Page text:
Embracing Down Syndrome
Rex, Kade, and our brother throughout the years.
At 10 years old, I remember walking through the hospital with my Grandma Angel (that’s we call her in our family) to go meet my new baby brother. As we walked through one of those hallways where you can look through glass to see all the newborn babies, I started telling my Grandma how I thought all these newborns looked so “weird” to me. When she asked me to unpack my vague and silly comment, I couldn’t find any words to give her a reply; but as we kept walking, I saw a baby towards the end of the room and said “Well, see, that baby looks normal.” That baby I pointed at was my brother Kade. I always found that funny, because Kade was born with Down Syndrome and some people would say I had it backwards. Kade just turned 15 about a month ago.
A picture I took of Kade on a day spent in the city.
Being a number of years older than Kade, at times, it felt almost like I was a 3rd parent as well as a big brother. I grew up taking him to speech therapy, swim lessons, and quite a few other activities each week. My point is that we’ve spent a lot of time together. What my family and I learned is that Kade certainly makes us all better people. He is constantly full of joy, laughter, bringing people together, and a love for ice cream. Our family has always felt lucky to have him.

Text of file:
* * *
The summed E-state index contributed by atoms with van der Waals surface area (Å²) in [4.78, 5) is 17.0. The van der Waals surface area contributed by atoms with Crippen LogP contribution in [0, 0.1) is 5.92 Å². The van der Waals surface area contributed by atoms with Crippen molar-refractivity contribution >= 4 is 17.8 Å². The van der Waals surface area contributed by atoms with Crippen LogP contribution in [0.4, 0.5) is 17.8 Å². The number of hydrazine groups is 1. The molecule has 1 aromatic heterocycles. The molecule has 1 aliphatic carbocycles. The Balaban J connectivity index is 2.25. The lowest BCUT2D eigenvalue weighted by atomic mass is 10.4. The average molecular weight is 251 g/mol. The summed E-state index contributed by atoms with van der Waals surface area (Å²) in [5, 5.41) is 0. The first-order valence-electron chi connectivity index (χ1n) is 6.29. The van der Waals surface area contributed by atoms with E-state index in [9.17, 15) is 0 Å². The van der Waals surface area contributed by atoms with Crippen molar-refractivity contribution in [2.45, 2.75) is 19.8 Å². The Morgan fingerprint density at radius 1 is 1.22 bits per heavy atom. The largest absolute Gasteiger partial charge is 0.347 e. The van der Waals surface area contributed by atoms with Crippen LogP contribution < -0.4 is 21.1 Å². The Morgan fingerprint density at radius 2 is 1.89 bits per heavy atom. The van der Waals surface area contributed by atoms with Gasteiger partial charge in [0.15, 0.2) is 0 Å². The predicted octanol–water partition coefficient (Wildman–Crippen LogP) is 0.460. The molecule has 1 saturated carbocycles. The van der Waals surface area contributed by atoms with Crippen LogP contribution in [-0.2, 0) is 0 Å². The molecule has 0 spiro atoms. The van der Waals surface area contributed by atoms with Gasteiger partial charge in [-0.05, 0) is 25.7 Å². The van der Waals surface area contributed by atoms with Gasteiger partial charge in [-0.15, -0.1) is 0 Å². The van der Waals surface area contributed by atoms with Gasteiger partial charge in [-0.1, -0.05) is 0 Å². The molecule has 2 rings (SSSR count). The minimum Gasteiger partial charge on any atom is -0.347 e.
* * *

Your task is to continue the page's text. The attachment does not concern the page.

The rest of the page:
Fast-forward to Summer 2018. I’m volunteering with middle-schoolers with my church, and it turns out we get the chance to help kids with Down Syndrome learn how to ride a bike for the first time. Love it! We all had a lot of fun volunteering and I wanted to learn more about what organization was sponsoring the event. That’s where I first was introduced to Nate from the Down Syndrome Association of West Michigan (DSAWM) who explained more to me about their aim of supporting families with Down Syndrome members, creating advocacy, and building communities where Down Syndrome is embraced for those individuals to have meaningful lives. This is when I knew I had to get involved.
Nate and I grabbed coffee and he told me that events are one of the best ways for the DSAWM to engage with the local community. So, I had to ask him…what event has he wanted to do, but just hasn’t been able to pull off? Just like that, the idea of the Down Syndrome Talent Show was born and it was a perfect opportunity for Kapable to get involved, which is Kellogg’s Business Employee Resource Group focused on individuals and supporters with disabilities.
The rest is history. Kapable leadership was onboard to sponsor the event, so I and two other Kellogg co-workers started planning it all out with Nate from DSAWM (high-fives to those three!). It has been an awesome experience to see the people at Kellogg embrace and support this event through volunteering and attendance—it meant a lot to me and the others who worked on it. The people at Kellogg are very special.
The Talent Show just happened in mid-June with over 200 attendees, and it was a BLAST! Thanks to each person who helped and Kapable for all the support. It was an unforgettable night full of laughter, dancing, singing, and cheering that showcased many extremely talented individuals—the proof is in the pictures below. And Kade loved it too!
Talent Show Pictures